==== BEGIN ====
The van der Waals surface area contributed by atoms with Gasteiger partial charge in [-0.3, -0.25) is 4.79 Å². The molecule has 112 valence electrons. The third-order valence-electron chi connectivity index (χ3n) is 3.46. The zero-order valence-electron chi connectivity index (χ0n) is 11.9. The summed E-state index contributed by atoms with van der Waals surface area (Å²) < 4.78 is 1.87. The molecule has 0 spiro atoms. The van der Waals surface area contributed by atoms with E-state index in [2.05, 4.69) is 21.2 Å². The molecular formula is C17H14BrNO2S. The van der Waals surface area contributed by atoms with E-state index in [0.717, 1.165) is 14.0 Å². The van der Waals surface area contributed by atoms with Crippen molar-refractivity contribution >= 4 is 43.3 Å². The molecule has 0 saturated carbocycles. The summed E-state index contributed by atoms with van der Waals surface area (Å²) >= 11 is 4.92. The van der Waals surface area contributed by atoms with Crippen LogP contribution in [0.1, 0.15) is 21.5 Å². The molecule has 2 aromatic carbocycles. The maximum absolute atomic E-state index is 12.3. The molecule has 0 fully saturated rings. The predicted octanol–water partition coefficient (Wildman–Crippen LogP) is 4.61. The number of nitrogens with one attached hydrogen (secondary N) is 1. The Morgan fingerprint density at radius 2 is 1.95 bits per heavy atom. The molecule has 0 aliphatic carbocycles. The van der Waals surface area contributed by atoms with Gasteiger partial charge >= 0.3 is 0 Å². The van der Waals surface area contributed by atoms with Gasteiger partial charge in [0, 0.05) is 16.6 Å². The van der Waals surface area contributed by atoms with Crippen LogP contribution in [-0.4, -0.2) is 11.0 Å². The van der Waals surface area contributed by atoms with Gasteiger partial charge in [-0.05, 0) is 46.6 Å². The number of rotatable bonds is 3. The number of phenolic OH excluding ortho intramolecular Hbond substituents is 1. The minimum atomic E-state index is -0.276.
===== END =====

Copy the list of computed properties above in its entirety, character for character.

The van der Waals surface area contributed by atoms with Gasteiger partial charge in [-0.3, -0.25) is 4.79 Å². The molecule has 112 valence electrons. The third-order valence-electron chi connectivity index (χ3n) is 3.46. The zero-order valence-electron chi connectivity index (χ0n) is 11.9. The summed E-state index contributed by atoms with van der Waals surface area (Å²) < 4.78 is 1.87. The molecule has 0 spiro atoms. The van der Waals surface area contributed by atoms with E-state index in [2.05, 4.69) is 21.2 Å². The molecular formula is C17H14BrNO2S. The van der Waals surface area contributed by atoms with E-state index in [0.717, 1.165) is 14.0 Å². The van der Waals surface area contributed by atoms with Crippen molar-refractivity contribution >= 4 is 43.3 Å². The molecule has 0 saturated carbocycles. The summed E-state index contributed by atoms with van der Waals surface area (Å²) >= 11 is 4.92. The van der Waals surface area contributed by atoms with Crippen LogP contribution in [0.1, 0.15) is 21.5 Å². The molecule has 2 aromatic carbocycles. The maximum absolute atomic E-state index is 12.3. The molecule has 0 fully saturated rings. The predicted octanol–water partition coefficient (Wildman–Crippen LogP) is 4.61. The number of nitrogens with one attached hydrogen (secondary N) is 1. The Morgan fingerprint density at radius 2 is 1.95 bits per heavy atom. The molecule has 0 aliphatic carbocycles. The van der Waals surface area contributed by atoms with Gasteiger partial charge >= 0.3 is 0 Å². The van der Waals surface area contributed by atoms with Gasteiger partial charge in [0, 0.05) is 16.6 Å². The van der Waals surface area contributed by atoms with Crippen LogP contribution in [-0.4, -0.2) is 11.0 Å². The van der Waals surface area contributed by atoms with Gasteiger partial charge in [-0.05, 0) is 46.6 Å². The number of rotatable bonds is 3. The number of phenolic OH excluding ortho intramolecular Hbond substituents is 1. The minimum atomic E-state index is -0.276.